While little has changed among the top 10, six are Europe-based as opposed to eight last year, as Canada and Australia creep into the top 10 for the first time.
The GTCI measures a nation’s competitiveness based on the quality of talent it can produce, attract and retain, using six pillars as a framework: enablers, attract, grow, retain, labour and vocational skills, and global knowledge skills.
“The openness of an economy is clearly a key ingredient to be talent competitive”
“The openness of an economy is clearly a key ingredient to be talent competitive,” Bruno Lanvin, Executive Director of Global Indices at INSEAD told The PIE News.
“You need to be open to trade, investment, immigration and new ideas. If we look at the champions we have this year, indeed we see them as great champions of openness,” he added.
Describing the success of top three nations Switzerland, Singapore and Luxembourg, Lanvin said: “their small population, geography and lack of natural resources have meant that they have had to play the game of globalisation from early days”.
Lanvin has also remarked that many of the other top 20 economies have strong immigration traditions, such as the US, Sweden, Canada, the UK and Australia: “If you want to be talent competitive you have to be a magnet for talent and that includes diversity.”
As Switzerland maintains its handle on the top spot, this year’s rankings also reveal a growing awareness of the importance of employability outcomes and vocational skills.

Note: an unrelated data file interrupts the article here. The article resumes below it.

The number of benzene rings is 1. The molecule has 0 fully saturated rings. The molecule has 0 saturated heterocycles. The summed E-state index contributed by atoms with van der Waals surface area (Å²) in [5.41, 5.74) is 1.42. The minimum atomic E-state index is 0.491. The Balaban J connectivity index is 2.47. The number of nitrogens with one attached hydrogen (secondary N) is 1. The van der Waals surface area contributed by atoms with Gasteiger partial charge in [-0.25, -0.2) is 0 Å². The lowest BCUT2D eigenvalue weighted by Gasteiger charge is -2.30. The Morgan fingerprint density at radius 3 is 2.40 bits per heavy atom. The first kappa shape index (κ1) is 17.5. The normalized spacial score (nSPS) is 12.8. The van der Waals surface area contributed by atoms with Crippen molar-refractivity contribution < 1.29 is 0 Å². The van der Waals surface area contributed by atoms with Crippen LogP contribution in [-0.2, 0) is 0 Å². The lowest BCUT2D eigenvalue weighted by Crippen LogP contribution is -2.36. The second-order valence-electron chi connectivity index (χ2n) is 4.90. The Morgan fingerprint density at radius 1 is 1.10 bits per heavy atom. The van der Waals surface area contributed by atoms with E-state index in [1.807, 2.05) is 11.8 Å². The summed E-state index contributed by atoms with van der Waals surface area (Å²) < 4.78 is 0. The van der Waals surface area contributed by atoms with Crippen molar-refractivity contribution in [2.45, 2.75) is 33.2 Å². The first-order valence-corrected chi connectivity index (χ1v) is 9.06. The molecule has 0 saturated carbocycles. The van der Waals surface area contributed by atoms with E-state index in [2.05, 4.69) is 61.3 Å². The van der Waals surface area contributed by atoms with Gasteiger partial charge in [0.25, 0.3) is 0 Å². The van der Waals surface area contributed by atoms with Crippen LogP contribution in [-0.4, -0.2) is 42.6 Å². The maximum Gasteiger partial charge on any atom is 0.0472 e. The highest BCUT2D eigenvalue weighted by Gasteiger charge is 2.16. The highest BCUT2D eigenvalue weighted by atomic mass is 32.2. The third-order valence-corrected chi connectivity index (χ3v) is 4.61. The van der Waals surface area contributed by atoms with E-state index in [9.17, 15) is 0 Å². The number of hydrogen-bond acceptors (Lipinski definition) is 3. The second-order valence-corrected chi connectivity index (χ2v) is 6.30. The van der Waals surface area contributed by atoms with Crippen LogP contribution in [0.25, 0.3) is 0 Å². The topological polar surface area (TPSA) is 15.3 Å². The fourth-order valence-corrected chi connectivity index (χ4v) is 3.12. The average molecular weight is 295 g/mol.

“You take the Swiss government, over half of them don’t come out of the university stream, they come out of the vocational stream,” said Paul Evans, Academic Director of GTCI, “and so I think we have to take vocational education, that is, employability, much more seriously.”
“I think we have to take vocational education, that is, employability, much more seriously”
Asian countries with noticeable improvements include China which climbed six places and is ranked at 41 and India which rose seven places to 76.
Meanwhile, both authors predict that future indices will likely reflect those nations that embrace digital technology: “Technology is changing radically a number of segments in the labour market,” said Lanvin.
“The role of educators is critically important but needs to be updated so that new generations can gain more from education. Methods will change such as MOOCs, technology, science, and learning how to learn.”
Established in the 1950s, INSEAD has campuses in Europe, the Middle East and Asia. GTCI itself launched for the first time in 2013 and the 2014 index surveyed 93 countries using 65 variables.
Authors Lanvin and Evans have described the index as a “very robust model” but with continual improvements being made to the methodology, they have affirmed that year-on-year comparisons will not be wholly reflective until 2015-16, by which time the model will have stabilised.